Arash Abadpour^{1,2}, Attahiru Sule Alfa^{1,2}, and
Jeff Diamond^{2} ^{1} Dept. of Elec. and Comp. Eng., Univ. of Manitoba, {abadpour,alfa}@ee.umanitoba.ca ^{2} TRLabs, Winnipeg, Canada, diamond@win.trlabs.ca
Abstract
Designing a VideoonDemand (VoD) system is in essence an optimization task aimed at minimizing the cost of communication and storage in the corresponding network. The decision variables of this problem are the locations of the nodes plus the content which should be cached in each node. Furthermore, an assignment strategy is needed to determine, for each customer, which node should be contacted for each video file. While this problem is categorized in the general group of network optimization problems, its specific characteristics demand a new solution to be sought for it. In this paper, inspired by the success of fuzzy optimization for similar problems in coding, a fuzzy objective function is derived which is heuristically shown to minimize the communication cost in a VoD network, while controlling the storage cost as well. Then, an iterative algorithm is proposed to find an optimum solution to the proposed problem. After addressing the mathematical details of the proposed method, a sample problem is presented followed by the solution produced for it by the proposed method. This solution is then extensively analyzed.
VideoonDemand, Network Design, Fuzzy Optimization.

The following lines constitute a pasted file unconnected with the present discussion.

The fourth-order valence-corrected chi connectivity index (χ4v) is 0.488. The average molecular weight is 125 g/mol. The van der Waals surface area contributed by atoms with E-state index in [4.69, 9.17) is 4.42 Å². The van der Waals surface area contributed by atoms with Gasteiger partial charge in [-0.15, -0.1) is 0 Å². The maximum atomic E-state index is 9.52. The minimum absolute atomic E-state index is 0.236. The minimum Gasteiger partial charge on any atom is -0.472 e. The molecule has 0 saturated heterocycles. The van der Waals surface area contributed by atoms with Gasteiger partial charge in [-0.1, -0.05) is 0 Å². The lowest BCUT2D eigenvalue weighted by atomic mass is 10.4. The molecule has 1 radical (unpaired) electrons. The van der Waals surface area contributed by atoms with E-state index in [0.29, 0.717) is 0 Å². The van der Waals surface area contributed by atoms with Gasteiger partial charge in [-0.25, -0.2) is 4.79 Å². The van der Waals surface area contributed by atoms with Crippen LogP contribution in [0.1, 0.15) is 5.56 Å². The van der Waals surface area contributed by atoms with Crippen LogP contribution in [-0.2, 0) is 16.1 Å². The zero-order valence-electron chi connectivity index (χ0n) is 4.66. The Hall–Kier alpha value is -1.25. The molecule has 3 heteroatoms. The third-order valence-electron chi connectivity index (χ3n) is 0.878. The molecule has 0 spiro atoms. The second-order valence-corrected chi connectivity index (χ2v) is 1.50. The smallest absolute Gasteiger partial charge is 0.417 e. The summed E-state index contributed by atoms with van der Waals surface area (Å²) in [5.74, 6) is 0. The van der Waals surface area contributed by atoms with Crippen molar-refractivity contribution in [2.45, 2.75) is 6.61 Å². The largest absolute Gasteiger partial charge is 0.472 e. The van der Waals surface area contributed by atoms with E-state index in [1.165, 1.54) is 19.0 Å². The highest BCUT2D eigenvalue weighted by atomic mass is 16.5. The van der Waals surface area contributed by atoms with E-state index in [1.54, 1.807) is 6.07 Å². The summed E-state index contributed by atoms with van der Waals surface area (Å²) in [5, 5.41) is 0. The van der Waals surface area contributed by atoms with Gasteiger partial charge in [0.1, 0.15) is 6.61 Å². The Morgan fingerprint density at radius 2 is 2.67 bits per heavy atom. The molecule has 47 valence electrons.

A VideoonDemand (VoD) system is a dominantly oneway network, connecting a VoD serviceprovider to customers [1]. According to the tight bandwidth and latency constraints of a VoD system, rigorous analysis is necessary before its deployment [2]. Looking at the available literature, the common trend is to consider a tree structure for VoD networks [3], partly because the flow in the VoD network is onedirectional. Also, the contents of the network, namely video files, are added very gradually and are not ever modified. The treestructured network enables the designer to focus on portions of it and ignore the rest, at different stages, also known as aggregation [4].
In this paper, we formulate the VoD design problem as determining the location of a known number of nodes which should serve a given population with a given library. In addition to the nodes' locations, their content needs to be determined. Furthermore, for each customer and each video file, the solution should determine which node should be contacted. These three form the layers of the decision variables of an optimization problem in which the aggregate cost of communication and storage is minimized. A part of this problem is similar to location problems.